Children and parents, as well as teachers, need to know that
mistakes are not failures. Mistakes should be regarded as aids
Children who are fearful of making mistakes are not risk
takers. They have a great need to be perfect. Children need to
be encouraged, not expected to pursue perfection. Over concern
with mistakes, often causes children to make more mistakes rather
than less, and, instead of learning from mistakes, they become
In schools, we tend to point out what the student has done
wrong, not what he or she has done right. Students who are
fiercely competitive, or who set unrealistically high standards
may find themselves in an impossible, often very unhappy
situation. If their overambition is the result of basic
inferiority feelings, then these feelings are reinforced when
they make mistakes and do not get an A for their work. Since it
takes time and repeated mistakes to learn a new skill, schools
might be more helpful to students if they encouraged the effort
and graded the final product, not the intermediate steps.
The best motivation for learning is the pleasure in doing
it. Since most of our grading is based on comparing students to
some standard, most of the students’ motivation is to get a good
grade. In many colleges, students will not take a course that
they may enjoy or may be challenged by if they have any feeling
that they may get a poor grade in the course. Students are
working for the grade, not for the knowledge.
This motivation begins in elementary school and is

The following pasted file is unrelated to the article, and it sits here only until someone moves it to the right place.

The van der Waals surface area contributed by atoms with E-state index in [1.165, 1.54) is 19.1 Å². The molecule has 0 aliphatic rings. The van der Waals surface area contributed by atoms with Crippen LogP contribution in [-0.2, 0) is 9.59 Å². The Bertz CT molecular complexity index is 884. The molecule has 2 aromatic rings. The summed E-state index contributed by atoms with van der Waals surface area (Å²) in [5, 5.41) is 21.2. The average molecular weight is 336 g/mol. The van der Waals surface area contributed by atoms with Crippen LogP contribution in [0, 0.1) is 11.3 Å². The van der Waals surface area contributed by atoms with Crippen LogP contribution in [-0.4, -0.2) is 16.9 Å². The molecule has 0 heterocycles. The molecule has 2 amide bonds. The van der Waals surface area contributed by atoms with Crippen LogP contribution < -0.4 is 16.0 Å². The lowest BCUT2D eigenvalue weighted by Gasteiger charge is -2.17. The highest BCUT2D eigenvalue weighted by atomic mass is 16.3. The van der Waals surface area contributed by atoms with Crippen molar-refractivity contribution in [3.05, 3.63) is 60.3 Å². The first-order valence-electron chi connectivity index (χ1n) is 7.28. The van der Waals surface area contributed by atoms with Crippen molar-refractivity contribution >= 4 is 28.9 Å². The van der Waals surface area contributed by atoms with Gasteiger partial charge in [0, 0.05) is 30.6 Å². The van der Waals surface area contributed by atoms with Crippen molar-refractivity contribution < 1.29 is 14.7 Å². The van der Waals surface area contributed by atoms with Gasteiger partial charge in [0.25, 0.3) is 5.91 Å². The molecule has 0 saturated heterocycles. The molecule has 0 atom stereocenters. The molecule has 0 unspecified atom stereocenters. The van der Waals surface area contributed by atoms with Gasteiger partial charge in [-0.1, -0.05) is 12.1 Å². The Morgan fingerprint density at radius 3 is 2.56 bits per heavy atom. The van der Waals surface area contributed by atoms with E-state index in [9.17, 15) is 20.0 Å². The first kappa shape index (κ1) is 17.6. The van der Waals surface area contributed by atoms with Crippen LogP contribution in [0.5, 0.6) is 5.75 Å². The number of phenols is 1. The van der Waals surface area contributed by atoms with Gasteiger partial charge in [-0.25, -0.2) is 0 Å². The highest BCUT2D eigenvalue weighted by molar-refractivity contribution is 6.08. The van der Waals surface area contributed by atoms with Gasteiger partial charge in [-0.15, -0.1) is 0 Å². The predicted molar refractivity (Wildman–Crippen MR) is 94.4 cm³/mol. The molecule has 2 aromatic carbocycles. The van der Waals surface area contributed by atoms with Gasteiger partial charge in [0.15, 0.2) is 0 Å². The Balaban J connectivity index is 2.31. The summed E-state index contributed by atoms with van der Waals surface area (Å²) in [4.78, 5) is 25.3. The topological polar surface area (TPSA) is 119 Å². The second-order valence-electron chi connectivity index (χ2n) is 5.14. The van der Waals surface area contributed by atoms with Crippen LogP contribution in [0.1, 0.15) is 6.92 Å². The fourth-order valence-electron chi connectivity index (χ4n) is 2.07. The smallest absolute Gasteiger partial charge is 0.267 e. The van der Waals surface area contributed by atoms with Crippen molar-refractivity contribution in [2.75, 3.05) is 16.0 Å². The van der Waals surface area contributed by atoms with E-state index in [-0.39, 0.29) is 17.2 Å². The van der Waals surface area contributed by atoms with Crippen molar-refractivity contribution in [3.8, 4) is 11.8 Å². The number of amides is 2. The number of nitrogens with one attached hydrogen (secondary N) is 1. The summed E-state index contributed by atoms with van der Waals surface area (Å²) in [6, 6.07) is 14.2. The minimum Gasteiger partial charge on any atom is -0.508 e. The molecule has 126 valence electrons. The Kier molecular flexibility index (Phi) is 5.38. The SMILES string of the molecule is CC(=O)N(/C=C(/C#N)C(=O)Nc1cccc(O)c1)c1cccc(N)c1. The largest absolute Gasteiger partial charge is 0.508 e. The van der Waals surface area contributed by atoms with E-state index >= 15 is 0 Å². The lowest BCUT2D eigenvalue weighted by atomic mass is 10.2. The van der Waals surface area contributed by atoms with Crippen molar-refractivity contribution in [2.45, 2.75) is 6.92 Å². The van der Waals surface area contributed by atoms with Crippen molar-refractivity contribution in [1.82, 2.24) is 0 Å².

perpetuated by parents’ attitudes. Parents need ask their
children what they learned or how they enjoyed school, rather
than asking why the child got a B grade and not an A grade.
Children feel the pressure to get the top grades. Some will copy
from others or will change their answers in an effort to cover-up
for mistakes. Many children will not admit to not knowing
something that they need to know in order to take the next step.
They have not developed what Rudolph Dreikurs calls: The Courage
to be Imperfect.
Children need to learn that while improvement is always
possible, perfection is an utopian concept. They do not have to
be better than others or even better than they already are.
Parents can help children with this by admitting that they make
mistakes too. They can create an atmosphere in the home where it
is safe to make mistakes.
Students who set unrealistically high standards for
themselves, sometimes withdraw completely from any challenge when
they face the possibility of failure. They resort to displays of
inadequacy such as saying: I can’t do math. I don’t know how to
spell. Whenever I do that I always do it wrong. I know I won’t
pass, so why try. These students are deeply discouraged and they
convince adults that they are unable and helpless and therefore
not much should be expected of them. They have the mistaken
belief that anything less than perfect is nothing. When they do
not think they can be the best, they give up. These students
act so discouraged that parents tend to agree with them
and feel hopeless and often give up on the student.
In redirecting students who have given up, adults do not
help them by pitying them. It is best to stop all criticism
and to focus on assets. These students need to be
encouraged for any positive attempts. Students who quit
and stop trying sometimes resort to truancy and may escape
through alcohol or other drugs.
Parents too need to develop the courage to be imperfect.
The courage to be imperfect allows you to focus on the present,
rather then worrying about the past. It is best to limit
yourself to what you can do. Do not try to correct or change
too many things. Above all, develop a sense of your own
personal strength and worth.